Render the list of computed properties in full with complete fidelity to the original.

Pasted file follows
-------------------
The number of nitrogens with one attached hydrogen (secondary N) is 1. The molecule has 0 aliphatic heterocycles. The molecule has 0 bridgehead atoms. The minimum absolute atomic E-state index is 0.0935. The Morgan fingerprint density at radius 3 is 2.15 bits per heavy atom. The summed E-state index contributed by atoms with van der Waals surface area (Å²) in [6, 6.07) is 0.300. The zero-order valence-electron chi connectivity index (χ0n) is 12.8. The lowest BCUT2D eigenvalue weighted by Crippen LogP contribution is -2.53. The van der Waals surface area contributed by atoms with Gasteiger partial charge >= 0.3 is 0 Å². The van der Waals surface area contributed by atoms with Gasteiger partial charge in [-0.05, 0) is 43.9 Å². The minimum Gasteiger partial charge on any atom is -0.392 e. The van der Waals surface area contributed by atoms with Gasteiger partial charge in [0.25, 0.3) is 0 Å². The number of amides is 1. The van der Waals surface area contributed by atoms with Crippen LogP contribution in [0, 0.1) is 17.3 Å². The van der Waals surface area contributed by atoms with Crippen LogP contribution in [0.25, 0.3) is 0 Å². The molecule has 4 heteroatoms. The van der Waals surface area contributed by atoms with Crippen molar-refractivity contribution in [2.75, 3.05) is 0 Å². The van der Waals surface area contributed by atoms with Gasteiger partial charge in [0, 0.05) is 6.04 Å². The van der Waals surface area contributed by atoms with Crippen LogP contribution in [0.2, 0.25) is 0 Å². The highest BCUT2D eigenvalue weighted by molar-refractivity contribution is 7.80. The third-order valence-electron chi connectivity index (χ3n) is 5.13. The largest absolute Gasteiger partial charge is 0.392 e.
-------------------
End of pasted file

The number of nitrogens with one attached hydrogen (secondary N) is 1. The molecule has 0 aliphatic heterocycles. The molecule has 0 bridgehead atoms. The minimum absolute atomic E-state index is 0.0935. The Morgan fingerprint density at radius 3 is 2.15 bits per heavy atom. The summed E-state index contributed by atoms with van der Waals surface area (Å²) in [6, 6.07) is 0.300. The zero-order valence-electron chi connectivity index (χ0n) is 12.8. The lowest BCUT2D eigenvalue weighted by Crippen LogP contribution is -2.53. The van der Waals surface area contributed by atoms with Gasteiger partial charge >= 0.3 is 0 Å². The van der Waals surface area contributed by atoms with Gasteiger partial charge in [-0.05, 0) is 43.9 Å². The minimum Gasteiger partial charge on any atom is -0.392 e. The van der Waals surface area contributed by atoms with Gasteiger partial charge in [0.25, 0.3) is 0 Å². The number of amides is 1. The van der Waals surface area contributed by atoms with Crippen LogP contribution in [0, 0.1) is 17.3 Å². The van der Waals surface area contributed by atoms with Crippen LogP contribution in [0.25, 0.3) is 0 Å². The molecule has 4 heteroatoms. The van der Waals surface area contributed by atoms with Crippen molar-refractivity contribution in [2.75, 3.05) is 0 Å². The van der Waals surface area contributed by atoms with Gasteiger partial charge in [0, 0.05) is 6.04 Å². The van der Waals surface area contributed by atoms with Crippen LogP contribution in [0.2, 0.25) is 0 Å². The highest BCUT2D eigenvalue weighted by molar-refractivity contribution is 7.80. The third-order valence-electron chi connectivity index (χ3n) is 5.13. The largest absolute Gasteiger partial charge is 0.392 e.